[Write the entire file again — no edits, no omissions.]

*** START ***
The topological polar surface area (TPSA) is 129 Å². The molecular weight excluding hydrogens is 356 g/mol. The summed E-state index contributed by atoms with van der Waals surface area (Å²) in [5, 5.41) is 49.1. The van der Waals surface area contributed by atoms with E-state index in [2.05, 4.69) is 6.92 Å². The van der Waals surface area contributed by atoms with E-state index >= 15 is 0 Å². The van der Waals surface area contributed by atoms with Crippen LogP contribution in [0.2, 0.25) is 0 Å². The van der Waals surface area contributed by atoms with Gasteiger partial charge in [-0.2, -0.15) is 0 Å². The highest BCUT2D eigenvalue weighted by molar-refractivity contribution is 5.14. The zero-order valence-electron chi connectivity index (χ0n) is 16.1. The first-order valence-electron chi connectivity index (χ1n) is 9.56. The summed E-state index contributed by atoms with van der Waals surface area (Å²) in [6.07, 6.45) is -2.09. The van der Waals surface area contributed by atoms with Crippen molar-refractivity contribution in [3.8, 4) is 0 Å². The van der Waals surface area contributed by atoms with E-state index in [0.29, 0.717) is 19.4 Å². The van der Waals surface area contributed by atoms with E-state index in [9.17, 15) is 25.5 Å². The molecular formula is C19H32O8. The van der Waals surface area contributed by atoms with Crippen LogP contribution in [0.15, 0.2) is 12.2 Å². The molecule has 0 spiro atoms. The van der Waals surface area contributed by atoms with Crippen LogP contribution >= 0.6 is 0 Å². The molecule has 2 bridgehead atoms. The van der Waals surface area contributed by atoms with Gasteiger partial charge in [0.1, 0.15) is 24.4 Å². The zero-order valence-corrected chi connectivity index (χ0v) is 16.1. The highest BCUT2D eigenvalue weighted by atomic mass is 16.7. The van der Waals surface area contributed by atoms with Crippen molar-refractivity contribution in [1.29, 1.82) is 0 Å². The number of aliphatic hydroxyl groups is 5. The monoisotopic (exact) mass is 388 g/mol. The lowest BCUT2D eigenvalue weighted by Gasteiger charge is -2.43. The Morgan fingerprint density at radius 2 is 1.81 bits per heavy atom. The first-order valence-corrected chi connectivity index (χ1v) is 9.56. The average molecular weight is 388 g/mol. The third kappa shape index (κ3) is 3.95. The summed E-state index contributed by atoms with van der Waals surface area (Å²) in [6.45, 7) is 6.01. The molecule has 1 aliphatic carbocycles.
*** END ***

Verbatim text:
The topological polar surface area (TPSA) is 129 Å². The molecular weight excluding hydrogens is 356 g/mol. The summed E-state index contributed by atoms with van der Waals surface area (Å²) in [5, 5.41) is 49.1. The van der Waals surface area contributed by atoms with E-state index in [2.05, 4.69) is 6.92 Å². The van der Waals surface area contributed by atoms with E-state index >= 15 is 0 Å². The van der Waals surface area contributed by atoms with Crippen LogP contribution in [0.2, 0.25) is 0 Å². The van der Waals surface area contributed by atoms with Gasteiger partial charge in [-0.2, -0.15) is 0 Å². The highest BCUT2D eigenvalue weighted by molar-refractivity contribution is 5.14. The zero-order valence-electron chi connectivity index (χ0n) is 16.1. The first-order valence-electron chi connectivity index (χ1n) is 9.56. The summed E-state index contributed by atoms with van der Waals surface area (Å²) in [6.07, 6.45) is -2.09. The van der Waals surface area contributed by atoms with Crippen molar-refractivity contribution in [3.8, 4) is 0 Å². The van der Waals surface area contributed by atoms with E-state index in [0.29, 0.717) is 19.4 Å². The van der Waals surface area contributed by atoms with E-state index in [9.17, 15) is 25.5 Å². The molecular formula is C19H32O8. The van der Waals surface area contributed by atoms with Crippen LogP contribution in [0.15, 0.2) is 12.2 Å². The molecule has 0 spiro atoms. The van der Waals surface area contributed by atoms with Crippen LogP contribution >= 0.6 is 0 Å². The molecule has 2 bridgehead atoms. The van der Waals surface area contributed by atoms with Gasteiger partial charge in [0.1, 0.15) is 24.4 Å². The zero-order valence-corrected chi connectivity index (χ0v) is 16.1. The highest BCUT2D eigenvalue weighted by atomic mass is 16.7. The van der Waals surface area contributed by atoms with Crippen molar-refractivity contribution in [1.29, 1.82) is 0 Å². The number of aliphatic hydroxyl groups is 5. The monoisotopic (exact) mass is 388 g/mol. The lowest BCUT2D eigenvalue weighted by Gasteiger charge is -2.43. The Morgan fingerprint density at radius 2 is 1.81 bits per heavy atom. The first-order valence-corrected chi connectivity index (χ1v) is 9.56. The average molecular weight is 388 g/mol. The third kappa shape index (κ3) is 3.95. The summed E-state index contributed by atoms with van der Waals surface area (Å²) in [6.45, 7) is 6.01. The molecule has 1 aliphatic carbocycles.